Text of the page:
for the Journey North Teacher
in on Hypotheses
are tentative explanations that scientists make after observing objects
or events. They are based on their observations, current scientific understanding,
and previous knowledge or experiences, and they typically lead to investigations.
Use these approaches to help students connect to this important aspect
of science inquiry.
When youngsters read about student or professional scientists,
or view their video clips, have them ponder and respond to these types
is the team's hypothesis?
do you think they had already observed or known that led to that hypothesis?
other hypothesis or explanation do you think could be valid, and why?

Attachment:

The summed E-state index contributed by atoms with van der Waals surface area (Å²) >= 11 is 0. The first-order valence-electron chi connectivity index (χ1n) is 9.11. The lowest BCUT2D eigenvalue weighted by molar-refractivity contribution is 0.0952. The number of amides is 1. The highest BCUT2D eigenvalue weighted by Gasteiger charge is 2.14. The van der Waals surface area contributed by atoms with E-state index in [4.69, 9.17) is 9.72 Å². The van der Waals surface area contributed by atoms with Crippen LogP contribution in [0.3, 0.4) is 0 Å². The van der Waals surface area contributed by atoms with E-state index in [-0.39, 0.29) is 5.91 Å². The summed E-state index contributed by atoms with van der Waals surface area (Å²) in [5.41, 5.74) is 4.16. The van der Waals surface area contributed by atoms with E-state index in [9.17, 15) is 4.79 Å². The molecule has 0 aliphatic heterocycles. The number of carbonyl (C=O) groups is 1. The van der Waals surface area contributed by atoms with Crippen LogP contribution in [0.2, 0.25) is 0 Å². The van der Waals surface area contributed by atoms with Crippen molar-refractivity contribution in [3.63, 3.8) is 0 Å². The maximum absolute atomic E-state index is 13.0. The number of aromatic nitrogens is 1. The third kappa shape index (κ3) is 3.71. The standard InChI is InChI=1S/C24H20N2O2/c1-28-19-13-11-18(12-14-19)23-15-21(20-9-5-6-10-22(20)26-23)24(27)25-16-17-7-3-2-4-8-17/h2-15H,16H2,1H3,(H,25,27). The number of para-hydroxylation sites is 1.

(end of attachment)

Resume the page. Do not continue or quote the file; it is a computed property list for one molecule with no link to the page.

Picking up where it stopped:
could it be tested? How did the data support (or disprove) the hypothesis?
new questions did it raise?
it Looks Like
After observing that monarchs roosted on the same tree and branch
that a larger group had roosted on nights before, scientist Bill
Calvert hypothesized that scent attracted the second batch of
butterflies to roost. (He knew from his previous work and general
science knowledge that insects have aromatic chemicals called pheromones
that attract others of their species.) He then conducted an investigation
to test his hypotheses. In this case, his hypothesis turned out
to be incorrect so he considered other potential explanations for
As students observe a phenomenon in schoolyard, examine migration
data, or view video clips of the migratory animals they're tracking,
ask them to put forth hypotheses to explain what they've seen (e.g.,
Hummingbirds migrate when red flowers start to open). Then ask,
What have you observed or learned already that lead you to pose that
explanation? How could we go about testing it?
Science Investigations Links